Despite the importance of Nazareth in the lives of Jesus and his parents, it did not immediately become a place of Christian pilgrimage. The first shrine was probably built sometime in the middle of the 4th century.
The Spanish pilgrim, the Lady Egeria, who visited Nazareth in 383, was shown a "big and very splendid cave in which Mary lived. An altar has been placed there." This was probably the larger of the caves enshrined in the grotto of the present Basilica of the Annunciation. By Roman Catholic tradition, it is the place where the angel Gabriel appeared to Mary.
By 570, a church had been built on the site. A 4th- or 5th-century Greek mosaic inscription was found, with the dedication: "For Conon, Deacon of Jerusalem".
Pilgrims to Nazareth in the Byzantine period were also shown a cave with a spring from which Mary drew water (possibly the spring beneath the present Greek Orthodox Church of the Archangel Gabriel), and the "synagogue" where Jesus read from Isaiah. Various accounts mention church buildings at all three sites. These early churches apparently survived the Arab conquest, because the pilgrim Arculf, a bishop from Gaul visiting in 670, saw two "very large churches" in the town. But by the time of the Crusader conquest in 1099, all the Christian holy places in Nazareth were in ruins.
The Norman knight Tancred, Prince of Galilee, immediately ordered the construction of a new cathedral above the cave in the center of the town. It was the largest of the Crusader-built churches, and the Anglo-Saxon pilgrim Saewulf, visiting in 1102, described it as "a very noble monastery" (he also reported that the town had been entirely laid waste by the Saracens). This Crusader cathedral was apparently damaged by the earthquake in 1170. Repairs began, but were not complete when the Crusaders suffered defeat at the Battle of Hittim and were expelled from the town.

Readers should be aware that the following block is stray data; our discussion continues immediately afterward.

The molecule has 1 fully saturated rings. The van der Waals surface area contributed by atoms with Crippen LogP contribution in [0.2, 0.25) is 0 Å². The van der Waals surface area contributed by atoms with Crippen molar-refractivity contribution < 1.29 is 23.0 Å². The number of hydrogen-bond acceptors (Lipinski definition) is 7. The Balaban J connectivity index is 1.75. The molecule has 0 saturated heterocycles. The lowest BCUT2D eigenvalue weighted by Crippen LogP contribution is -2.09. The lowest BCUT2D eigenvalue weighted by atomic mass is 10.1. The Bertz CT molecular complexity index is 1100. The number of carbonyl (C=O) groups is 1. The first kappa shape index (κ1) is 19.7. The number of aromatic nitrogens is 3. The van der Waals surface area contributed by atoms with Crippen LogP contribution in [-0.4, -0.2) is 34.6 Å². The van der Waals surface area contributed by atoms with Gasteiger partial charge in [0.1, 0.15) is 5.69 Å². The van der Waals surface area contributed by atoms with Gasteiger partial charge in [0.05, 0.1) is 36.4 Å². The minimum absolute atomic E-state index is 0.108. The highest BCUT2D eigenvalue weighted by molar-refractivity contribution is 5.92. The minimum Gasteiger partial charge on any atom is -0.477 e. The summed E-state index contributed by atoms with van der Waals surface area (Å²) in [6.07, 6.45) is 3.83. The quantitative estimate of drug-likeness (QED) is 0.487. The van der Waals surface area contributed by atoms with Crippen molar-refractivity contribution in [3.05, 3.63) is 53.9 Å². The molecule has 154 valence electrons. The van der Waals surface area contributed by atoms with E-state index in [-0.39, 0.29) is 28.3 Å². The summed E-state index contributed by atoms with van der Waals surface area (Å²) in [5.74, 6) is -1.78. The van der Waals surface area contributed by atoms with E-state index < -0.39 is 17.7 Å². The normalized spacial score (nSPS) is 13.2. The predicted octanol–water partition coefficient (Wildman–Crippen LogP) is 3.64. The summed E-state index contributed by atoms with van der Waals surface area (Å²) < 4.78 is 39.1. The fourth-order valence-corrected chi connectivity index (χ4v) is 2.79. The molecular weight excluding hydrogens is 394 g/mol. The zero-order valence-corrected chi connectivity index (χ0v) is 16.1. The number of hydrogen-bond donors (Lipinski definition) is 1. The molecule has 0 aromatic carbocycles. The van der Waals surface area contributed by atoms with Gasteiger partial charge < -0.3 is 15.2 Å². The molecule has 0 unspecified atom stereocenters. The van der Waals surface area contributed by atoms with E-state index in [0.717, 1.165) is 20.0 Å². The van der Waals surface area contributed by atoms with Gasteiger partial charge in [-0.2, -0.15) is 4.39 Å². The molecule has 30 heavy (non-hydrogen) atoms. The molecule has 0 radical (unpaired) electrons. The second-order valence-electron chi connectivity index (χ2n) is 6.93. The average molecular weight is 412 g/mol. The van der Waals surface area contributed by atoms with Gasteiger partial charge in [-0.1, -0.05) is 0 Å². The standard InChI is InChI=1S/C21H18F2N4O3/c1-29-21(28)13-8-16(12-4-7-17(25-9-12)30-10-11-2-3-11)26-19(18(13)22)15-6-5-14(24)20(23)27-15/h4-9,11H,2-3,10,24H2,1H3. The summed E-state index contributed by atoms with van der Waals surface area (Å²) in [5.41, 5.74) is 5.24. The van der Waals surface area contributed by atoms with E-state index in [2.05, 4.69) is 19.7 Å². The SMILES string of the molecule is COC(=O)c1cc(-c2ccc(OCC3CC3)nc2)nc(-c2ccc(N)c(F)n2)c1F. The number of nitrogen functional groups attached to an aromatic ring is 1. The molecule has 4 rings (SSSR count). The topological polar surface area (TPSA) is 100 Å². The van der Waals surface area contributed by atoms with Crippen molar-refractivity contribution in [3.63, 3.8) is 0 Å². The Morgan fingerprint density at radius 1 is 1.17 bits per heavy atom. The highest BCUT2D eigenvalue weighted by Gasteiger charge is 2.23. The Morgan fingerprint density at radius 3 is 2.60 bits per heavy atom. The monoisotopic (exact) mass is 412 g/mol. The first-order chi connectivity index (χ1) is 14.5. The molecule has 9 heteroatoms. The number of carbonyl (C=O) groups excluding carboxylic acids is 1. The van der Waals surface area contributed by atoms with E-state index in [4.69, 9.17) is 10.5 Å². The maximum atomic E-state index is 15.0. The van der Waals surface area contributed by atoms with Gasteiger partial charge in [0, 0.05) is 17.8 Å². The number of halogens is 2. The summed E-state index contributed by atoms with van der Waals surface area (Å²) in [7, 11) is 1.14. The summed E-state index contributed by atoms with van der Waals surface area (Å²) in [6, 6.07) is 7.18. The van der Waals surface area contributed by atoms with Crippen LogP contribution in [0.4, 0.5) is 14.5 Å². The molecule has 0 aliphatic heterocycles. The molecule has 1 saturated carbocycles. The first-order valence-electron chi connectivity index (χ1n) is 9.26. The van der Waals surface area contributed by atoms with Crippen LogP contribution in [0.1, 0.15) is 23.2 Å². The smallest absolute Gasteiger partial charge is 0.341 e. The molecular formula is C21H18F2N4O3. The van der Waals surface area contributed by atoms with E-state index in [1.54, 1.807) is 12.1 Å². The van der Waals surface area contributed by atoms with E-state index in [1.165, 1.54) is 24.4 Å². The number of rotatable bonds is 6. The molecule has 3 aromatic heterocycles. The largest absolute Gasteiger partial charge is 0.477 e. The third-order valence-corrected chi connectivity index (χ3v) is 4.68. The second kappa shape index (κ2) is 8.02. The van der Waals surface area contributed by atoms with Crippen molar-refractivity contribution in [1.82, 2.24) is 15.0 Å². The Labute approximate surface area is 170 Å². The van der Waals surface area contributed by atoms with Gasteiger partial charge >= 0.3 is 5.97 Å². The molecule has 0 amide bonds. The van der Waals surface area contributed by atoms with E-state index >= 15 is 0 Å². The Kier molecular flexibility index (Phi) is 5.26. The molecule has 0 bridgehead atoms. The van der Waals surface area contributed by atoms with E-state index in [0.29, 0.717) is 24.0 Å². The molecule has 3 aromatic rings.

A series of subsequent treaties allowed continued Christian pilgrimage to the Grotto of the Annunciation during the next hundred years, even after 1263, when the town was sacked and the churches destroyed by order of the Mamluk sultan Baybars. The possibility of pilgrimage came to an end in 1291 with the fall of Acre and the final expulsion of the Crusaders from the remaining Frankish settlements and fortresses along the coast.
A Roman Catholic clerical presence in Nazareth was not re-established until 1620 when the Druze emir Fakhr-a-Din permitted the Franciscan fathers to purchase the ruins of the Crusader cathedral and grotto. In 1730, the Franciscans obtained a firman (decree) from the Ottoman sultan allowing them to build a new church on the site. This structure was enlarged in 1877, and then completely demolished in 1955 to allow construction of a new basilica. Before the start of actual building, a thorough archeological investigation of the site was carried out by the Studium Biblicum Franciscanum (Jerusalem).
Designed by the architect Giovanni Muzio, the present Basilica of the Annunciation is built on two levels. The upper level follows the outline of the 12th-century Crusader- cathedral (a nave, flanked by two aisles), and partly reconstructs the eastern apses. The lower level enshrines the Byzantine grotto.
The new basilica, the largest Christian sanctuary in the Middle East, was dedicated in 1964 by Pope Paul VI during his historic visit to the Holy Land, and consecrated on 23 March 1969. A second, ecumenical service two days later included the participation of prelates and clergy from the Greek Orthodox, Armenian, Coptic, Ethiopian, Syrian and Lutheran churches.
Sources: Israeli Foreign Ministry